Marine insurance industry prepares for more risk

By Ira Breskin (gCaptain) –

The marine insurance industry is preparing for an expected increase in multi-dimensional risk across all product lines.

This is the consensus of many panelists speaking on Tuesday at the Americas Marine Insurance conference in New York.

Rising inflation is one of the most important emerging risks. This increases the cost of settling valid claims for maritime accidents and damaged cargo.

“Fundamentally, the cost of losses is going up,” said Sean Dalton, executive vice president, head of marine insurance at Munich Re. “The goal is to catch up, not follow,” he said.

“Undervaluation is a problem,” added Patrick O’Neil, general manager of Aon’s U.S. marine practice.

Specifically, speakers lamented that the industry faces new challenges as it no longer benefits from the low interest rate environment that began in 2008.

“The money has been free since 2008. It’s changing,” Munich Re’s Dalton said.

In fact, both the cost and frequency of claims for total payable construction losses and cargo damage are increasing, panelists said. This is due, in part, to unpredictable weather-related events.

Marine insurers offering worker injury protection to carriers have recently been “on the hook” for several “nuclear” and “thermonuclear” claims, said Molly McCafferty, claims director for the Americas at the American Club. It is a mutual protection and compensation.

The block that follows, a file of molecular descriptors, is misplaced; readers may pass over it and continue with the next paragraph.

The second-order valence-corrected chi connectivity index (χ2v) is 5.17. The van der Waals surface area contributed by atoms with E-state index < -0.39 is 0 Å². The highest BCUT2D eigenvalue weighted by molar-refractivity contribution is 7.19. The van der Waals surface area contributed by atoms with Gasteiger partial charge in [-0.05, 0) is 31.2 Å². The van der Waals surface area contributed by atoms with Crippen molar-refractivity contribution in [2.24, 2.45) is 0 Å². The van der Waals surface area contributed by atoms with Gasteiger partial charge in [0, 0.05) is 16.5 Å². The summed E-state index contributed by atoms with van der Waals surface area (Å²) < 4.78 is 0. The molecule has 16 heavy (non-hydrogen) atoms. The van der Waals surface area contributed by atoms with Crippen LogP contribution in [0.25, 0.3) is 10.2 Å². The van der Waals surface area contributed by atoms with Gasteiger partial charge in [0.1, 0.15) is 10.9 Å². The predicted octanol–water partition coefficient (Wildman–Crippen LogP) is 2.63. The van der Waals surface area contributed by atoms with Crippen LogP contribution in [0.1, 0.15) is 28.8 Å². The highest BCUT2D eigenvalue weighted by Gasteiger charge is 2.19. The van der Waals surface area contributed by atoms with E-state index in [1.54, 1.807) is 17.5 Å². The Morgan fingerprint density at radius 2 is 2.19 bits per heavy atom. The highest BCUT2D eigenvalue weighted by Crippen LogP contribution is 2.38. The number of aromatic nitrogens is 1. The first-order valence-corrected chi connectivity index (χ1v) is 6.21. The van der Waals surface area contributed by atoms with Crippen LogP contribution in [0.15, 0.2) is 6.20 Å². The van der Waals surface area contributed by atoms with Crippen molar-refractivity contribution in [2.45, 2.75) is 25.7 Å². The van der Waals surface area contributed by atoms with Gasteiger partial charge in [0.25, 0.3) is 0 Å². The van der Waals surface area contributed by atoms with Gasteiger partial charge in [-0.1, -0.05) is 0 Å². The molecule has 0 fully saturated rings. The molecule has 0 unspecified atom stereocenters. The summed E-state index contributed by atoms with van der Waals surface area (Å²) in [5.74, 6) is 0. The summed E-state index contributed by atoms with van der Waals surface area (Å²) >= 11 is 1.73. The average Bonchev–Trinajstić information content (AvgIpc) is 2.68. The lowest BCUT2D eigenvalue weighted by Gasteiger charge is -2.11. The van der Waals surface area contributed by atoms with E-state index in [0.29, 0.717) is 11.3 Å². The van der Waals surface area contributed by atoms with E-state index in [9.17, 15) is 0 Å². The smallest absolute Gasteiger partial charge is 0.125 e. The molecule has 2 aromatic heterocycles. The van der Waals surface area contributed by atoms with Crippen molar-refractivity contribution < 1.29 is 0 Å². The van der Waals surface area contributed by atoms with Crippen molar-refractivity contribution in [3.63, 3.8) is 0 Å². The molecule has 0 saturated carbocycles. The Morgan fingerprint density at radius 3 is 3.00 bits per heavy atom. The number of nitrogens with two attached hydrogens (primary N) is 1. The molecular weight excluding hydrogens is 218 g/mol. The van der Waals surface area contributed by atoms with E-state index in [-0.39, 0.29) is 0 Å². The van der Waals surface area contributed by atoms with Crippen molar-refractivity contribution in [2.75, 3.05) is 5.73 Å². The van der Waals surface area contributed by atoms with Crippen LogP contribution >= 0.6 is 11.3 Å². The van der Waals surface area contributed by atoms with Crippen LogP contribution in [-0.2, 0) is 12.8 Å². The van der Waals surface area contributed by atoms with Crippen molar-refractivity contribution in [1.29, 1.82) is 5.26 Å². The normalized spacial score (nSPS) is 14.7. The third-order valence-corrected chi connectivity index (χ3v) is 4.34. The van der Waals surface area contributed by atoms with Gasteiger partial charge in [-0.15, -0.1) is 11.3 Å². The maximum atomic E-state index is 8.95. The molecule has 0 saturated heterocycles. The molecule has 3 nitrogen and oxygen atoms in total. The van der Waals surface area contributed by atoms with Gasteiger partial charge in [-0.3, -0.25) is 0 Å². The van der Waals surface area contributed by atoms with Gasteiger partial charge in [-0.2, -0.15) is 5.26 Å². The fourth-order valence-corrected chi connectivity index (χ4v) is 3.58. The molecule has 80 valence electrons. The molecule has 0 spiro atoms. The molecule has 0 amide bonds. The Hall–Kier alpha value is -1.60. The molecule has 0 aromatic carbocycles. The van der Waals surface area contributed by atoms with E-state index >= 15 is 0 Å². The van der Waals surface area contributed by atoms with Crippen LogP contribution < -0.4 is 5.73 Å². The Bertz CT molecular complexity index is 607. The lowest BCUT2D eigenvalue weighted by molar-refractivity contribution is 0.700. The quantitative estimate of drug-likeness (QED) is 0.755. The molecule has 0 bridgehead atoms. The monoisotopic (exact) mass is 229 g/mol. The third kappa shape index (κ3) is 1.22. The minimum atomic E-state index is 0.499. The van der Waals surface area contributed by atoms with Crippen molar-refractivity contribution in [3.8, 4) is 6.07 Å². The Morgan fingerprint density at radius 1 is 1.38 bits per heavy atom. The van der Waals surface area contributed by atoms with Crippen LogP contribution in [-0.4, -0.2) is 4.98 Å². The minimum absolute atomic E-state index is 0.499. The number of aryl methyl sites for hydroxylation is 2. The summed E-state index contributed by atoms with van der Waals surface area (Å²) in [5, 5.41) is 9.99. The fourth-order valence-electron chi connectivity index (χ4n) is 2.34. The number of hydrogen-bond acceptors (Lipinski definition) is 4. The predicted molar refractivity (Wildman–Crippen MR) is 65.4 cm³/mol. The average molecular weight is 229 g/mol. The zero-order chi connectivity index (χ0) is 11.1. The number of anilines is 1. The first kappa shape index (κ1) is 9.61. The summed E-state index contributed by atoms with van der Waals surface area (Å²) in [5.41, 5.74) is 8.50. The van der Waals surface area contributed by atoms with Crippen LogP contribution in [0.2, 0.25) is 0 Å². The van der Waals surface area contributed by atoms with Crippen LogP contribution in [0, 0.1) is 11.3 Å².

Underwriters offering this coverage “face a different world over the last three or four years,” said Peter Cridland, vice president of Trans Re.

Mitigating the impact are increasingly successful efforts by insurers to convince appeals courts to reverse or reduce what carrier defendants claim are excessive indemnities.

Separately, more frequent late shipments are a growing but generally uninsured risk. Increased caution, exercised by merchant mariners who more frequently rely on third-party weather optimization services, is to blame for the delay, said Michael Venturella, practice leader for the marine group at Envista Forensics, a company forensic engineering.

And larger ships calling at congested major container ports, essentially “a single point of failure,” are also adding to those delays, said Charlie McCammon, senior vice president of risk consulting at Willis Towers Watson.

Ira Breskin is a senior lecturer at the State University of New York Maritime College in the Bronx, NY and author of The Business of Shipping (9th edition, 2018)an introduction that explains maritime economics, operations and regulations.

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